Environment: Coastal communities in southeastern U.S. not exactly enthusiastic about offshore oil and gas drilling

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Where there is drilling, there are oil spills. Photo via U.S. Coast Guard.

Offshore wind energy projects touted as better alternative

Staff Report

FRISCO — Cities along the southeastern coast of the U.S. are lining up to oppose offshore fossil fuel exploitation. Earlier this week, the  Morehead City Council unanimously passed a resolution opposing seismic airgun blasting and offshore drilling.

The council’s resolution expresses concerns that federal plans for offshore oil and gas exploration and development threaten coastal communities, economies, fisheries and marine mammals.

The city was reacting to the Obama administration’s proposed plans to opening a large swath of the Atlantic Ocean, from Virginia to Georgia, to offshore drilling. Meanwhile, seismic airgun blasting, a process used to search for oil and gas deposits deep below the ocean floor, is continuing to move forward in an area twice the size of California, stretching all the way from Delaware to Florida.

“We applaud the Morehead City Council for taking a stand against Big Oil and saying NO to seismic airgun blasting and offshore drilling,” said Randy Sturgill, a campaign organizer with Oceana, an ocean advocacy group.

“Opposition to East Coast drilling is growing every day … Only three weeks ago, the port city of Wilmington passed a similar resolution unanimously. Opening up the Atlantic to offshore drilling is a dirty and dangerous business; there are countless risks with little to no reward,” Sturgill said. “We encourage local residents and their elected officials to continue to speak out against this short-sighted plan to open up the Atlantic to dirty and dangerous drilling. Governor McCrory and the federal government should be listening.”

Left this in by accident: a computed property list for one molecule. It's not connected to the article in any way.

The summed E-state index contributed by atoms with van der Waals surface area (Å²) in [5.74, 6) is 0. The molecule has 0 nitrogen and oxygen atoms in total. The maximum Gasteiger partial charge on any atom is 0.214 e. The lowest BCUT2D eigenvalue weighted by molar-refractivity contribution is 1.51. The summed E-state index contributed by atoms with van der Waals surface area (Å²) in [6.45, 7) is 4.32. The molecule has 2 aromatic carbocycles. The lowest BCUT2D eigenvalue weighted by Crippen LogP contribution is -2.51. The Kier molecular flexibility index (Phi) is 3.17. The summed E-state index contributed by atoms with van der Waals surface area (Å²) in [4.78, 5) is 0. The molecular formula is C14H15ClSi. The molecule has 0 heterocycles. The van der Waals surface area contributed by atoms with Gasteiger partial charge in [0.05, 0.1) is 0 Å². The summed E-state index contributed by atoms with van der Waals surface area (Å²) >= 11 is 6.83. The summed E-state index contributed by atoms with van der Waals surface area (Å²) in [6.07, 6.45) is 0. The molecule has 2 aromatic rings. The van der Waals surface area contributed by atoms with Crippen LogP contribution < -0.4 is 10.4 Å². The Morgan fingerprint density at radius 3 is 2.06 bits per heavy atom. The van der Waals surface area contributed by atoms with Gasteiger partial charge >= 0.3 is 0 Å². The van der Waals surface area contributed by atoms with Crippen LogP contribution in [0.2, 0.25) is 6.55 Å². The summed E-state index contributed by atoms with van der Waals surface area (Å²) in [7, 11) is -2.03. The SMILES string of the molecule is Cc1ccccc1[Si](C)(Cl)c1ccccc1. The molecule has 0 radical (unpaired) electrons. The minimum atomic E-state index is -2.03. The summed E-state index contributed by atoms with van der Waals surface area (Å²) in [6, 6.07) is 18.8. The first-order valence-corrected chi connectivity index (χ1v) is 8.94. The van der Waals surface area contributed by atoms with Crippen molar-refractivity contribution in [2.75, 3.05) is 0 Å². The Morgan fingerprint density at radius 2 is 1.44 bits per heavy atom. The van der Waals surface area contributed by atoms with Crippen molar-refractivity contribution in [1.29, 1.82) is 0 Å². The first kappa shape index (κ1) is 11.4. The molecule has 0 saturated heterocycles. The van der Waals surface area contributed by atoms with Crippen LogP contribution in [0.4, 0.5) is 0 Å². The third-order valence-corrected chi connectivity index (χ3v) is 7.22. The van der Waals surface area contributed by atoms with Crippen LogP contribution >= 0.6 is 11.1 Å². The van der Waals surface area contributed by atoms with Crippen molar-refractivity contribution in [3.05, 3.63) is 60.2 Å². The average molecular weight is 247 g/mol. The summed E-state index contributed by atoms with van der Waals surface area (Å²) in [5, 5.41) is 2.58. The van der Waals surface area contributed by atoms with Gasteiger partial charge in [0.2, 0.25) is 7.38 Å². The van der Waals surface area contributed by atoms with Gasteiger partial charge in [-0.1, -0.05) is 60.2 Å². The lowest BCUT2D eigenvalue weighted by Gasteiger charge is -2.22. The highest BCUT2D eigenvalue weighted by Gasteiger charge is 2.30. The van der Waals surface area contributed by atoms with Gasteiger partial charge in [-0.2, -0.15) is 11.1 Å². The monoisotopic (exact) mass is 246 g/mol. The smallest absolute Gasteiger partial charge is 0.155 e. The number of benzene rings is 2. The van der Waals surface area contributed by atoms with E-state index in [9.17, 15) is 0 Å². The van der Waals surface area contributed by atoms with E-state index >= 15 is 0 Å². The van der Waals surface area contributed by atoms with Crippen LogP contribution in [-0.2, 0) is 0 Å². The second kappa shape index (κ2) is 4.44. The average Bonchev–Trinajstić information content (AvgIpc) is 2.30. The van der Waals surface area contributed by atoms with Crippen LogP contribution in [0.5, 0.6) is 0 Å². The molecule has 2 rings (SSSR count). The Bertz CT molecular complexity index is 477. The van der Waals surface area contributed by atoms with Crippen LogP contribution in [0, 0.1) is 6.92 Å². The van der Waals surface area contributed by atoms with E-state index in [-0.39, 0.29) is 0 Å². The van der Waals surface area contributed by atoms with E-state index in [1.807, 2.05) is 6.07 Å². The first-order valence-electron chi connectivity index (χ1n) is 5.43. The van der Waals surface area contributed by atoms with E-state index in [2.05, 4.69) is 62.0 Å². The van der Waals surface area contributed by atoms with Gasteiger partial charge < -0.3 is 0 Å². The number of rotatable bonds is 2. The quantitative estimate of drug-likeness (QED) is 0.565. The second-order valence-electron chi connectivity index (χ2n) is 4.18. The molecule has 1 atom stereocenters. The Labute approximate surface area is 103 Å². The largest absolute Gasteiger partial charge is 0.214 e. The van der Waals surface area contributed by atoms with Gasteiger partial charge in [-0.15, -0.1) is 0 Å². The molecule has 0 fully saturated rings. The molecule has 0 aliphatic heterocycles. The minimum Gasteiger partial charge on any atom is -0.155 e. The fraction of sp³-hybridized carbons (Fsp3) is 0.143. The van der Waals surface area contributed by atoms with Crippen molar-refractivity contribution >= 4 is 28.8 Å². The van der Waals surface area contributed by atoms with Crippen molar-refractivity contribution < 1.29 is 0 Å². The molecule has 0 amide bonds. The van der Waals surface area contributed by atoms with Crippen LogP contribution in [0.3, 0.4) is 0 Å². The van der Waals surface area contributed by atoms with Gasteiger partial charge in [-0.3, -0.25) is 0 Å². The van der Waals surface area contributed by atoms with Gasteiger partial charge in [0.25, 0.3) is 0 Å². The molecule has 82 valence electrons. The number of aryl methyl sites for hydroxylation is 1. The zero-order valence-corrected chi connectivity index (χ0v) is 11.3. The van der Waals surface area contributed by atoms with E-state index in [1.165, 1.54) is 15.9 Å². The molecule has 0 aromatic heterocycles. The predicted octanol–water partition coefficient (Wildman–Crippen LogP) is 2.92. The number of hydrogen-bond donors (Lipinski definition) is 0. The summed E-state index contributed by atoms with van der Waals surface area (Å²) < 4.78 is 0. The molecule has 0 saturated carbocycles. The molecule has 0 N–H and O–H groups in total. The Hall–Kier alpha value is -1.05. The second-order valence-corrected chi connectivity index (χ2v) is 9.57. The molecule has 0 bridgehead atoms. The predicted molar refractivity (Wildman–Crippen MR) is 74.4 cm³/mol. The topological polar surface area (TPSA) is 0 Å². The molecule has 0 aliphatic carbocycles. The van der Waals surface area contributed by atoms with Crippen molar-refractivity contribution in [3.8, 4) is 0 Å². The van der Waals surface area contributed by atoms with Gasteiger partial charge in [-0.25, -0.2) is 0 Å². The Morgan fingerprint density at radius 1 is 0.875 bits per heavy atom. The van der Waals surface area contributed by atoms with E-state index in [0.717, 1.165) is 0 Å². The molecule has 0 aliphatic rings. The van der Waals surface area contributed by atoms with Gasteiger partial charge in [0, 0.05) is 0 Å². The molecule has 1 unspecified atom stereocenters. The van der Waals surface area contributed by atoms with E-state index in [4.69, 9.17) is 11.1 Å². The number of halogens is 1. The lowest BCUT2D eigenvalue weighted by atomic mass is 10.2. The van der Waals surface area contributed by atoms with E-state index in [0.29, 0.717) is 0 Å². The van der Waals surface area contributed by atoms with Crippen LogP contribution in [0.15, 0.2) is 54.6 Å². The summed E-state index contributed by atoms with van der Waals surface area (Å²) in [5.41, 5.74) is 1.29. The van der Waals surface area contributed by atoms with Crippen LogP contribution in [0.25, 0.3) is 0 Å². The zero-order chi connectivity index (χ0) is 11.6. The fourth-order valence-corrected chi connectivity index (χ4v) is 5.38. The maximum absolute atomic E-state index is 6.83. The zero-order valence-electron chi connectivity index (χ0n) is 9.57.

According to Oceana, more than 70 East Coast communities have formally opposed seismic airgun blasting and/or offshore drilling, including 19 in North Carolina such as Beaufort and Surf City.

In addition, more than 90 members of Congress, roughly 500 local and state officials, over 160 conservation and animal welfare organizations, as well as the Billfish Foundation, the International Game Fish Association, the Southeastern Fisheries Associationthe South Atlantic Fishery Management Council and the Mid-Atlantic Fishery Management Council, have all publically opposed offshore oil exploration.

There’s plenty of scientific evidence against seismic airgun blasting. In March, 75 leading marine scientists sent a letter to President Obama, warning that “the magnitude of the proposed seismic activity is likely to have significant, long-lasting, and widespread impacts on the reproduction and survival of fish and marine mammal populations in the region, including the critically endangered North Atlantic right whale, of which approximately only 500 remain.”

“These efforts could destroy our coastal economies and communities for decades to come,” said Sturgill. “If allowed, this plan would open the East Coast to industrial offshore drilling for the first time in U.S. history. Offshore drilling in the Atlantic would lead to a coast scattered with oil and gas rigs, the industrialization of coastal communities and the looming threat of a Deepwater Horizon-like disaster.”

“All the port cities in the Carolinas and Georgia, from Morehead City to Savannah, GA, which would be needed for offshore drilling off the East Coast, are simply not willing to trade in their oceans or their way of life all for less than 4 percent of the nation’s total oil and natural gas reserves,” he continued.

Oceana’s own analysis found that offshore wind would create twice the number of jobs and generate twice the amount of energy as offshore drilling in the Atlantic Ocean, without the risk of a catastrophic spill. For North Carolina specifically, offshore wind would produce more than twice as many jobs and nearly thirty percent more energy than offshore drilling in twenty years.

For more information about Oceana’s efforts, please click here.

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One thought on “Environment: Coastal communities in southeastern U.S. not exactly enthusiastic about offshore oil and gas drilling

  1. natural oil pockets leak, seep and spill on their own. when we drill the pressure in the pocket can be reduced and prevent seeping/leaking

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